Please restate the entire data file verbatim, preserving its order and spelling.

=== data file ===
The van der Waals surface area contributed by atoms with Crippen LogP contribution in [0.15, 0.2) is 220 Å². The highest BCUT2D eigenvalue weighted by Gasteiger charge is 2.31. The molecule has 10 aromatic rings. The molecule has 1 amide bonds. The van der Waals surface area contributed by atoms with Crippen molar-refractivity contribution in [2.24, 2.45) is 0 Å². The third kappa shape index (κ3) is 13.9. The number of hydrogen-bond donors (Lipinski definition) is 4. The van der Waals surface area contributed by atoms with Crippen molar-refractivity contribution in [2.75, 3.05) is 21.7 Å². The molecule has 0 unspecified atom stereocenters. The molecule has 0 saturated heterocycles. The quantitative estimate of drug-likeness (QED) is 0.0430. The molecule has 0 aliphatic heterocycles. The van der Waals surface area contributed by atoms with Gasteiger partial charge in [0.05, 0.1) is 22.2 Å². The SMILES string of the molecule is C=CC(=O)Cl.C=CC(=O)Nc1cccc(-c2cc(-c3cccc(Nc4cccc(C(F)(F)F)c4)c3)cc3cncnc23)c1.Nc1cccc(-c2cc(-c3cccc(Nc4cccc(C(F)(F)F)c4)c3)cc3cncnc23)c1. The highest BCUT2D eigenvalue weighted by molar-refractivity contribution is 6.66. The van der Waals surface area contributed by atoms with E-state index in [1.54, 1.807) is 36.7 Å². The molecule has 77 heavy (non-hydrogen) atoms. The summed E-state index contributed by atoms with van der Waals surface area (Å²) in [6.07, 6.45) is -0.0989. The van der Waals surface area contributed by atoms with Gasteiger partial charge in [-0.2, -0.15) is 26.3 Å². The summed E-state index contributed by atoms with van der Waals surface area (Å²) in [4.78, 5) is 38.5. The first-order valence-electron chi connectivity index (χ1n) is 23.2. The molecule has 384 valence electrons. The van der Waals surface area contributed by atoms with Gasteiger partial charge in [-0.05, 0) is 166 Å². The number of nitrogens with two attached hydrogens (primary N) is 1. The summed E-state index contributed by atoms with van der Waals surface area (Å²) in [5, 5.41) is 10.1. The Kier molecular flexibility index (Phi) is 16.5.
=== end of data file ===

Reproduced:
The van der Waals surface area contributed by atoms with Crippen LogP contribution in [0.15, 0.2) is 220 Å². The highest BCUT2D eigenvalue weighted by Gasteiger charge is 2.31. The molecule has 10 aromatic rings. The molecule has 1 amide bonds. The van der Waals surface area contributed by atoms with Crippen molar-refractivity contribution in [2.24, 2.45) is 0 Å². The third kappa shape index (κ3) is 13.9. The number of hydrogen-bond donors (Lipinski definition) is 4. The van der Waals surface area contributed by atoms with Crippen molar-refractivity contribution in [2.75, 3.05) is 21.7 Å². The molecule has 0 unspecified atom stereocenters. The molecule has 0 saturated heterocycles. The quantitative estimate of drug-likeness (QED) is 0.0430. The molecule has 0 aliphatic heterocycles. The van der Waals surface area contributed by atoms with Gasteiger partial charge in [0.05, 0.1) is 22.2 Å². The SMILES string of the molecule is C=CC(=O)Cl.C=CC(=O)Nc1cccc(-c2cc(-c3cccc(Nc4cccc(C(F)(F)F)c4)c3)cc3cncnc23)c1.Nc1cccc(-c2cc(-c3cccc(Nc4cccc(C(F)(F)F)c4)c3)cc3cncnc23)c1. The highest BCUT2D eigenvalue weighted by molar-refractivity contribution is 6.66. The van der Waals surface area contributed by atoms with E-state index in [1.54, 1.807) is 36.7 Å². The molecule has 77 heavy (non-hydrogen) atoms. The summed E-state index contributed by atoms with van der Waals surface area (Å²) in [6.07, 6.45) is -0.0989. The van der Waals surface area contributed by atoms with Gasteiger partial charge in [-0.2, -0.15) is 26.3 Å². The summed E-state index contributed by atoms with van der Waals surface area (Å²) in [4.78, 5) is 38.5. The first-order valence-electron chi connectivity index (χ1n) is 23.2. The molecule has 384 valence electrons. The van der Waals surface area contributed by atoms with Gasteiger partial charge in [-0.05, 0) is 166 Å². The number of nitrogens with two attached hydrogens (primary N) is 1. The summed E-state index contributed by atoms with van der Waals surface area (Å²) in [5, 5.41) is 10.1. The Kier molecular flexibility index (Phi) is 16.5.